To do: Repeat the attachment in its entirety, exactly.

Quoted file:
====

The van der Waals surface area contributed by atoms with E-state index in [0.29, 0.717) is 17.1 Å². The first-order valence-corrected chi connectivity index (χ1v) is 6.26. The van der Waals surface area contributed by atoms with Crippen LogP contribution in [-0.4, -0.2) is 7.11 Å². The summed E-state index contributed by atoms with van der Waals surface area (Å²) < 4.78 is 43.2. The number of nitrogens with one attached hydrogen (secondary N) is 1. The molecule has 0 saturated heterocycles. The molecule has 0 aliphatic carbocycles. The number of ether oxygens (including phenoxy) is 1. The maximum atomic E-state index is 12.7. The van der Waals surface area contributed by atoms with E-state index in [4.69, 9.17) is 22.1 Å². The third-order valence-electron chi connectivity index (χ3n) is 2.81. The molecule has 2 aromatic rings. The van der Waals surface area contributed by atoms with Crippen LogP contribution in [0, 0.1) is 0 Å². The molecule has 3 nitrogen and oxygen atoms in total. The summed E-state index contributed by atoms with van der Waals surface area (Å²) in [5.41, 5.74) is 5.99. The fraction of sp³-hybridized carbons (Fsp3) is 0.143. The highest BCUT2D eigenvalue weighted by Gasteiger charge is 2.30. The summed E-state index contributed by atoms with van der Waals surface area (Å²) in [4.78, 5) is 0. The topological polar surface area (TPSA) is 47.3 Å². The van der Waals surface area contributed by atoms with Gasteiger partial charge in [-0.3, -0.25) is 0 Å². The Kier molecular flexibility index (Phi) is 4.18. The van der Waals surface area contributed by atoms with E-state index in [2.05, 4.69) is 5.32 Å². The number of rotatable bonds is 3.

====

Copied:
The van der Waals surface area contributed by atoms with E-state index in [0.29, 0.717) is 17.1 Å². The first-order valence-corrected chi connectivity index (χ1v) is 6.26. The van der Waals surface area contributed by atoms with Crippen LogP contribution in [-0.4, -0.2) is 7.11 Å². The summed E-state index contributed by atoms with van der Waals surface area (Å²) < 4.78 is 43.2. The number of nitrogens with one attached hydrogen (secondary N) is 1. The molecule has 0 saturated heterocycles. The molecule has 0 aliphatic carbocycles. The number of ether oxygens (including phenoxy) is 1. The maximum atomic E-state index is 12.7. The van der Waals surface area contributed by atoms with E-state index in [4.69, 9.17) is 22.1 Å². The third-order valence-electron chi connectivity index (χ3n) is 2.81. The molecule has 2 aromatic rings. The van der Waals surface area contributed by atoms with Crippen LogP contribution in [0, 0.1) is 0 Å². The molecule has 3 nitrogen and oxygen atoms in total. The summed E-state index contributed by atoms with van der Waals surface area (Å²) in [5.41, 5.74) is 5.99. The fraction of sp³-hybridized carbons (Fsp3) is 0.143. The highest BCUT2D eigenvalue weighted by Gasteiger charge is 2.30. The summed E-state index contributed by atoms with van der Waals surface area (Å²) in [4.78, 5) is 0. The topological polar surface area (TPSA) is 47.3 Å². The van der Waals surface area contributed by atoms with Gasteiger partial charge in [-0.3, -0.25) is 0 Å². The Kier molecular flexibility index (Phi) is 4.18. The van der Waals surface area contributed by atoms with E-state index in [2.05, 4.69) is 5.32 Å². The number of rotatable bonds is 3.